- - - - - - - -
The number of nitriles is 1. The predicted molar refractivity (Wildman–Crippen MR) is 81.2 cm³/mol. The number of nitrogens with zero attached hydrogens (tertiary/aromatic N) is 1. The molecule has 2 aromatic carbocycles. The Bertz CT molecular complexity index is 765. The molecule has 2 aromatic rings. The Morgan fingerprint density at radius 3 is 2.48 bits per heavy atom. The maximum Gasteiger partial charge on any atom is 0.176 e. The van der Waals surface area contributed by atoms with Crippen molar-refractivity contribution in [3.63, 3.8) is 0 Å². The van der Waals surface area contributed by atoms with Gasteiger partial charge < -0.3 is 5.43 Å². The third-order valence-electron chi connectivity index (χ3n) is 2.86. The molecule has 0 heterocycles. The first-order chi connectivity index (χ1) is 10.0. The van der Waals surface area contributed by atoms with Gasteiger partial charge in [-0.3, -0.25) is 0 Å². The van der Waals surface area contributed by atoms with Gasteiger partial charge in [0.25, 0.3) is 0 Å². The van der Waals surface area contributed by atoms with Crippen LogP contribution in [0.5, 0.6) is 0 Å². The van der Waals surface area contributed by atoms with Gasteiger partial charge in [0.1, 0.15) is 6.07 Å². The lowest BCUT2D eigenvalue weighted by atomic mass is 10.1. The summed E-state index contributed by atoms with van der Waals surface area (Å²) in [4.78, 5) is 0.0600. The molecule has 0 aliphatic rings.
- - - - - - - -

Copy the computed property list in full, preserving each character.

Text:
The number of nitriles is 1. The predicted molar refractivity (Wildman–Crippen MR) is 81.2 cm³/mol. The number of nitrogens with zero attached hydrogens (tertiary/aromatic N) is 1. The molecule has 2 aromatic carbocycles. The Bertz CT molecular complexity index is 765. The molecule has 2 aromatic rings. The Morgan fingerprint density at radius 3 is 2.48 bits per heavy atom. The maximum Gasteiger partial charge on any atom is 0.176 e. The van der Waals surface area contributed by atoms with Crippen molar-refractivity contribution in [3.63, 3.8) is 0 Å². The van der Waals surface area contributed by atoms with Gasteiger partial charge < -0.3 is 5.43 Å². The third-order valence-electron chi connectivity index (χ3n) is 2.86. The molecule has 0 heterocycles. The first-order chi connectivity index (χ1) is 10.0. The van der Waals surface area contributed by atoms with Gasteiger partial charge in [-0.3, -0.25) is 0 Å². The van der Waals surface area contributed by atoms with Gasteiger partial charge in [0.25, 0.3) is 0 Å². The van der Waals surface area contributed by atoms with Crippen LogP contribution in [0.5, 0.6) is 0 Å². The van der Waals surface area contributed by atoms with Gasteiger partial charge in [0.1, 0.15) is 6.07 Å². The lowest BCUT2D eigenvalue weighted by atomic mass is 10.1. The summed E-state index contributed by atoms with van der Waals surface area (Å²) in [4.78, 5) is 0.0600. The molecule has 0 aliphatic rings.